“Bengali Muslim girls are supposed to get married and have babies,” she said. “And women are taught to think that the world will fall apart if you break the rules. I wanted to make my own choices. If I had regrets, I wanted those to be mine too.”
For several years she hoboed around England and Scotland by stowing away in the luggage compartments of inter-city busses. She lived on the streets in Glasgow, London and Birmingham—wherever a given motor coach would take her.
By the time she was in her 20s, Choudhury-Potter’s parents had divorced and her mother had moved to Manchester. Her father died in 2002. Since she was too old “to be sent to the principal’s office,” Choudhury-Potter decided to reconnect with her family and start putting down some roots.
The first iteration of her career as a performer was in the theater, where she found that she liked experiencing herself creatively by being on stage. But she eventually began to chafe against the formal constraints of the profession as well as the racism that often seemed to shape casting decisions.
“Acting for me was about spitting other people’s words,” she said. “Plus I was always cast as the receptionist or the slut. I couldn’t play Alice in Wonderland.”
She and her Ajah UK band-mates stepped into a rehearsal space together for the first time in January 2014. The following June, they were headliners at the World Pride event in Toronto. Since then they’ve gigged steadily at women’s festivals and LGBT events in Britain and the rest of Europe.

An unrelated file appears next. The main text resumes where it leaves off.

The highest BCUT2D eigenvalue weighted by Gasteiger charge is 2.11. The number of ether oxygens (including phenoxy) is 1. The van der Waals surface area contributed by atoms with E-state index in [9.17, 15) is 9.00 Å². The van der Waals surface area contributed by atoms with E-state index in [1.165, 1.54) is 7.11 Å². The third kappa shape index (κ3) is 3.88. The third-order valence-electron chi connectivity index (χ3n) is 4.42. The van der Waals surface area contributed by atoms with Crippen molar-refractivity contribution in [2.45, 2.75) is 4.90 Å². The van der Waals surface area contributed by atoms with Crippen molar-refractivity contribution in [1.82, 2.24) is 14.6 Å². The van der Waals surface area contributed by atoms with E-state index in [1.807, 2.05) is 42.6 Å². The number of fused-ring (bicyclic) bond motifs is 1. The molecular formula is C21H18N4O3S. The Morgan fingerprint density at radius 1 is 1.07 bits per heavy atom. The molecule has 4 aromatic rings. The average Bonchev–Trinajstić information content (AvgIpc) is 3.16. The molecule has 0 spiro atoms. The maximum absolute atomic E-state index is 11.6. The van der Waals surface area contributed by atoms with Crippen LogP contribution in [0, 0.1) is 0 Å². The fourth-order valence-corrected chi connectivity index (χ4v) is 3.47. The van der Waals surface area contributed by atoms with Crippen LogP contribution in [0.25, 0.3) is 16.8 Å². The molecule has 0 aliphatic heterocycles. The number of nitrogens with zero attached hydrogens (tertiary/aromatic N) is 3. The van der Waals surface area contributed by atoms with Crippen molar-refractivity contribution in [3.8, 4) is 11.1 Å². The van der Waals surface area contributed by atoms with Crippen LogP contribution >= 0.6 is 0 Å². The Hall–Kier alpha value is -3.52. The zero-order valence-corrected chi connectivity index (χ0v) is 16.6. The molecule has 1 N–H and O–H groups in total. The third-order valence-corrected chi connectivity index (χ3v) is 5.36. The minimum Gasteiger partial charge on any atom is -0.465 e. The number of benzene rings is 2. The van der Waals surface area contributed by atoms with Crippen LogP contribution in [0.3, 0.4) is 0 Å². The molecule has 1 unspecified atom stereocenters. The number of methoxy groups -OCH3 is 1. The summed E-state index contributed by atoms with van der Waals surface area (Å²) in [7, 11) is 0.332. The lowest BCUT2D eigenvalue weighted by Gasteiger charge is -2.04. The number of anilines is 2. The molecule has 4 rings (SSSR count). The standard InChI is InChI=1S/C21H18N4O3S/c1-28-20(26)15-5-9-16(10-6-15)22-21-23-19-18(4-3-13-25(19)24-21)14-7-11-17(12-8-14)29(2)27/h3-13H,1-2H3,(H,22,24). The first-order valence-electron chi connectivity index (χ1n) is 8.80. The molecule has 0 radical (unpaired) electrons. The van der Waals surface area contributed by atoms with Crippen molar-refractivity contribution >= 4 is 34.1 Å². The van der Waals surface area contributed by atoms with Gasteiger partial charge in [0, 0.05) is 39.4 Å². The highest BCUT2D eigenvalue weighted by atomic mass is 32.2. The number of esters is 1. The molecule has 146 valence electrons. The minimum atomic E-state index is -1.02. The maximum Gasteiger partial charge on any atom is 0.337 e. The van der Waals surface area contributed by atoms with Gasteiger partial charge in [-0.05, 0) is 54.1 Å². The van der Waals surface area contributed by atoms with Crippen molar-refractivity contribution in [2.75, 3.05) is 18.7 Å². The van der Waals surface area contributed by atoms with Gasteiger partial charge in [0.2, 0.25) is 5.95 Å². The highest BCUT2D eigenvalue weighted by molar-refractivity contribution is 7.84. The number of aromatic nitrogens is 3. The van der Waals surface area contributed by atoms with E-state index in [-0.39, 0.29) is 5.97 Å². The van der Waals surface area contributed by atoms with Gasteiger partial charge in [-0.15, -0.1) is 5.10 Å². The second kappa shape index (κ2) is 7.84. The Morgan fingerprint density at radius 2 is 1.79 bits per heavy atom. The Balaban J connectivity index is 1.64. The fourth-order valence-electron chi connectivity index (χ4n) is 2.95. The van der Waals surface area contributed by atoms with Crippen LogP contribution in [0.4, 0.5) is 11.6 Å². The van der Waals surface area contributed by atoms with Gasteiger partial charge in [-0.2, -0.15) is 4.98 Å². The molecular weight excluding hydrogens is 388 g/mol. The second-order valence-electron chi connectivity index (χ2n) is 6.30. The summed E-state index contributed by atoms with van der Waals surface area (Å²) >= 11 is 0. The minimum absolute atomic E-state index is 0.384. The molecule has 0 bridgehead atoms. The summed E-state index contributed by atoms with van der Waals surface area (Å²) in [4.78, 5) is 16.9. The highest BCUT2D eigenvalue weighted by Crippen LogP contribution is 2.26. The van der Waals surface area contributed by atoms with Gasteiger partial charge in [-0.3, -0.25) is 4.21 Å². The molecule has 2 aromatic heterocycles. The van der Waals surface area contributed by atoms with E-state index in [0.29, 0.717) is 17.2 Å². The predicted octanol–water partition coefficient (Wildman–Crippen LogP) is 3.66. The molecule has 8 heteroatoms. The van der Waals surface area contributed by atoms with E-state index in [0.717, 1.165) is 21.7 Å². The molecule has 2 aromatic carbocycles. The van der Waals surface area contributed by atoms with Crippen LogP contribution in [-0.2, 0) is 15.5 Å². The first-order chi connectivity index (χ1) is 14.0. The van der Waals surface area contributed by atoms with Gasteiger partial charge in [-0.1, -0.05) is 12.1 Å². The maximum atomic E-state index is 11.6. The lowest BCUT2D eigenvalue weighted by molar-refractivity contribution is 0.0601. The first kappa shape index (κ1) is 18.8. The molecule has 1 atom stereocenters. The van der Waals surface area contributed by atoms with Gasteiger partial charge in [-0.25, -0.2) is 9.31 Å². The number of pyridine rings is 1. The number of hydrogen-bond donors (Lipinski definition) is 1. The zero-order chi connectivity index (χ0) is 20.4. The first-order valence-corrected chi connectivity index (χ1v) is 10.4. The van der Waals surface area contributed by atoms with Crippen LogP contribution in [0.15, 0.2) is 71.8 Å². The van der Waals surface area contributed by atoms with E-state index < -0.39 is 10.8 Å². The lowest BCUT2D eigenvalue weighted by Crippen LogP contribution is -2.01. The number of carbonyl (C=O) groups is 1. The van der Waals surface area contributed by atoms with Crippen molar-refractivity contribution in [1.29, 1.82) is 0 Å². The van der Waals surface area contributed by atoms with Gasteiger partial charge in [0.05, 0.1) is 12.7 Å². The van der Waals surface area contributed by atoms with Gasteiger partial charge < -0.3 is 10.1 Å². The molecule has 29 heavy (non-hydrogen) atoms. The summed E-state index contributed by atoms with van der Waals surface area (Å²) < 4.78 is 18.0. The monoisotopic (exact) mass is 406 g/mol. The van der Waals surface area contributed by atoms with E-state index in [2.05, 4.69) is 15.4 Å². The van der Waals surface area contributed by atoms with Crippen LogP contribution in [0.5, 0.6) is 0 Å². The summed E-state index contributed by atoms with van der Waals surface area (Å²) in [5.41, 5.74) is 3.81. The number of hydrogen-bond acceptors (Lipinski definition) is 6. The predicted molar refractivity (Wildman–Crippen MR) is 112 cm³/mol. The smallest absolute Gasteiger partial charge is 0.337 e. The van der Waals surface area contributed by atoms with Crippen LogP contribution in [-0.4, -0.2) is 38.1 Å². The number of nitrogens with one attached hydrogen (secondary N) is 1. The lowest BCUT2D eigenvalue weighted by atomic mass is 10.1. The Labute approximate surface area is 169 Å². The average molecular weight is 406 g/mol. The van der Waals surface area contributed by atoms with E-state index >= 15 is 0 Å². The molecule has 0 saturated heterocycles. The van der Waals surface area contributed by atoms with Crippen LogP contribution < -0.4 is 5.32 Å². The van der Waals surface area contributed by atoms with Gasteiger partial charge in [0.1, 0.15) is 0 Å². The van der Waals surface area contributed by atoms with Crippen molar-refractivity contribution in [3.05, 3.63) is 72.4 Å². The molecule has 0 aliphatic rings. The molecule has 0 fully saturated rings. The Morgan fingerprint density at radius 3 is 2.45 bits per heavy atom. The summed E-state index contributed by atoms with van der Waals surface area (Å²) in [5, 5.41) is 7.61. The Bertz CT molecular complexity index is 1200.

“We are always in front of women,” Choudhury-Potter said. “My main focus is she—she’s my audience, it’s for her entertainment that I do what I do.”
The singer repeated that her impulse to create such intensely woman-centered spaces isn’t born out of a desire to exclude.
“It’s not about disempowerment of men—it’s about empowering women,” she said. “I’m always looking for the woman in audience, young or old, who’s feeling her own power because of our presence, making no apology for who we are and what we do.”
Still, Choudhury-Potter’s vision extends beyond the spaces she creates for the band and their fans. Though she sees little to love on the current political scene—before the massacre in Orlando, she was mourning the loss of her friend Julhas Mannan, an LGBT rights activist in Bangladesh, who was killed in April—she said she hopes that her woman-centered art will ultimately contribute to a less violent world.
“Orlando really brought to the surface again how easy it is to hate,” she said. “I want to fight for being able to look in each other’s eyes and say, ‘We’re cool, brother.’ Hopefully the next generation won’t have to be looking over their back like we are.”
And she emphasized that every aspect of her “geeky, dark-skinned lesbian Muslim” identity figures into her equation for activism.
“Islam is the language and the set of stories that I grew up with,” she said. “As an adult today I choose the bits of Islam that suit my nature.”
When asked about the bit of Arabic script rendered in silver that she was wearing as a pendant—and that appears in just about every photo and video of the band—she leaned forward so that the pendant dangled below her neck.
“It says ‘Allah,’” she replied. “That’s my hijab.”